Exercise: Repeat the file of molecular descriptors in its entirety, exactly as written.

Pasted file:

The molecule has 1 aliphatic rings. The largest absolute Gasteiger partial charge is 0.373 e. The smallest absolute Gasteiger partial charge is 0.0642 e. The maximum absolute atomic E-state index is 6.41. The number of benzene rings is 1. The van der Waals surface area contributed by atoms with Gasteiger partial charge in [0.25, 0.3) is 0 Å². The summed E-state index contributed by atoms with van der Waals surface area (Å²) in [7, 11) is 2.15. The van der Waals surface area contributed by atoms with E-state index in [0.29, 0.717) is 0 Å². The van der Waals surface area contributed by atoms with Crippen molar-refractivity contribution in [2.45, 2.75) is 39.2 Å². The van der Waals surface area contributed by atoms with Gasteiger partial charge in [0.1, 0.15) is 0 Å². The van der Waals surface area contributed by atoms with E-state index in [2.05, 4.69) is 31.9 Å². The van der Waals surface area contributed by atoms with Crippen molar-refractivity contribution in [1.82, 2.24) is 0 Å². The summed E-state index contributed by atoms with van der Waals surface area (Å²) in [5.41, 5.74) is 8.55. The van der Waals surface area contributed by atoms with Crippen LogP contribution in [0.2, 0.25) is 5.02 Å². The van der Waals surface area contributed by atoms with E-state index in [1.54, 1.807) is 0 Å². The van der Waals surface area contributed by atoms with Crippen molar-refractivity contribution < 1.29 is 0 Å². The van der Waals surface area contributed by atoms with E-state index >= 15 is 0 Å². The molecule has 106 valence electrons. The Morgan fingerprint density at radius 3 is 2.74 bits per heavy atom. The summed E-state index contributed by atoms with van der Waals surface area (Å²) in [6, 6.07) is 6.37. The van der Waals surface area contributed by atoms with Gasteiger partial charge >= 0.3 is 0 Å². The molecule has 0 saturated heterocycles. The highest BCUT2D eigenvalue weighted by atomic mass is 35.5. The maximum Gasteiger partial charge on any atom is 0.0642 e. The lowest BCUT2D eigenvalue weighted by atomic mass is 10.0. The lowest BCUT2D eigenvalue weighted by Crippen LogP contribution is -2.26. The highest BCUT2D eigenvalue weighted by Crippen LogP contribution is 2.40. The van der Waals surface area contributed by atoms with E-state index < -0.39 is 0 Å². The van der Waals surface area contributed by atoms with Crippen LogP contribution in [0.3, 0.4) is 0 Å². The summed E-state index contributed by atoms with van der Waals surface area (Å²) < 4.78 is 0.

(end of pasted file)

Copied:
The molecule has 1 aliphatic rings. The largest absolute Gasteiger partial charge is 0.373 e. The smallest absolute Gasteiger partial charge is 0.0642 e. The maximum absolute atomic E-state index is 6.41. The number of benzene rings is 1. The van der Waals surface area contributed by atoms with Gasteiger partial charge in [0.25, 0.3) is 0 Å². The summed E-state index contributed by atoms with van der Waals surface area (Å²) in [7, 11) is 2.15. The van der Waals surface area contributed by atoms with E-state index in [0.29, 0.717) is 0 Å². The van der Waals surface area contributed by atoms with Crippen molar-refractivity contribution in [2.45, 2.75) is 39.2 Å². The van der Waals surface area contributed by atoms with Gasteiger partial charge in [0.1, 0.15) is 0 Å². The van der Waals surface area contributed by atoms with E-state index in [2.05, 4.69) is 31.9 Å². The van der Waals surface area contributed by atoms with Crippen molar-refractivity contribution in [1.82, 2.24) is 0 Å². The summed E-state index contributed by atoms with van der Waals surface area (Å²) in [5.41, 5.74) is 8.55. The van der Waals surface area contributed by atoms with Crippen LogP contribution in [0.2, 0.25) is 5.02 Å². The van der Waals surface area contributed by atoms with E-state index in [1.54, 1.807) is 0 Å². The van der Waals surface area contributed by atoms with Crippen molar-refractivity contribution < 1.29 is 0 Å². The van der Waals surface area contributed by atoms with E-state index >= 15 is 0 Å². The molecule has 106 valence electrons. The Morgan fingerprint density at radius 3 is 2.74 bits per heavy atom. The summed E-state index contributed by atoms with van der Waals surface area (Å²) in [6, 6.07) is 6.37. The van der Waals surface area contributed by atoms with Gasteiger partial charge >= 0.3 is 0 Å². The molecule has 0 saturated heterocycles. The highest BCUT2D eigenvalue weighted by atomic mass is 35.5. The maximum Gasteiger partial charge on any atom is 0.0642 e. The lowest BCUT2D eigenvalue weighted by atomic mass is 10.0. The lowest BCUT2D eigenvalue weighted by Crippen LogP contribution is -2.26. The highest BCUT2D eigenvalue weighted by Crippen LogP contribution is 2.40. The van der Waals surface area contributed by atoms with E-state index < -0.39 is 0 Å². The van der Waals surface area contributed by atoms with Crippen LogP contribution in [0.3, 0.4) is 0 Å². The summed E-state index contributed by atoms with van der Waals surface area (Å²) < 4.78 is 0.